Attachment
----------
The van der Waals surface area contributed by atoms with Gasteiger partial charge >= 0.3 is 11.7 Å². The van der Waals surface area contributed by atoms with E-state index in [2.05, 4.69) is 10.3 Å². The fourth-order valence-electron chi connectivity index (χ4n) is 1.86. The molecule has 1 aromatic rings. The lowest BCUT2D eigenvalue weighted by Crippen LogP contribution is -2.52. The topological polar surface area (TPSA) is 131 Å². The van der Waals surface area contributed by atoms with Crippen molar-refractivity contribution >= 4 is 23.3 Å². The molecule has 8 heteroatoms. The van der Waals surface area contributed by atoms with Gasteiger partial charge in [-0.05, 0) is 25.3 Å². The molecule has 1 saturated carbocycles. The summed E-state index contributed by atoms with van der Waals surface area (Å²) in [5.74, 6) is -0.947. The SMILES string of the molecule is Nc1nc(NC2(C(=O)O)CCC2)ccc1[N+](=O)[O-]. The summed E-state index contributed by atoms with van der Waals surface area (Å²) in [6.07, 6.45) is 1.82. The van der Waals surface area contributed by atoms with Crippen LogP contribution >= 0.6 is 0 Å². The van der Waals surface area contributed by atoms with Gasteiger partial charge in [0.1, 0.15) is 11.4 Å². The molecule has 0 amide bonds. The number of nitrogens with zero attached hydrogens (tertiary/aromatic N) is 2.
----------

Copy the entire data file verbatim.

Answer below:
The van der Waals surface area contributed by atoms with Gasteiger partial charge >= 0.3 is 11.7 Å². The van der Waals surface area contributed by atoms with E-state index in [2.05, 4.69) is 10.3 Å². The fourth-order valence-electron chi connectivity index (χ4n) is 1.86. The molecule has 1 aromatic rings. The lowest BCUT2D eigenvalue weighted by Crippen LogP contribution is -2.52. The topological polar surface area (TPSA) is 131 Å². The van der Waals surface area contributed by atoms with Crippen molar-refractivity contribution >= 4 is 23.3 Å². The molecule has 8 heteroatoms. The van der Waals surface area contributed by atoms with Gasteiger partial charge in [-0.05, 0) is 25.3 Å². The molecule has 1 saturated carbocycles. The summed E-state index contributed by atoms with van der Waals surface area (Å²) in [5.74, 6) is -0.947. The SMILES string of the molecule is Nc1nc(NC2(C(=O)O)CCC2)ccc1[N+](=O)[O-]. The summed E-state index contributed by atoms with van der Waals surface area (Å²) in [6.07, 6.45) is 1.82. The van der Waals surface area contributed by atoms with Crippen LogP contribution >= 0.6 is 0 Å². The van der Waals surface area contributed by atoms with Gasteiger partial charge in [0.1, 0.15) is 11.4 Å². The molecule has 0 amide bonds. The number of nitrogens with zero attached hydrogens (tertiary/aromatic N) is 2.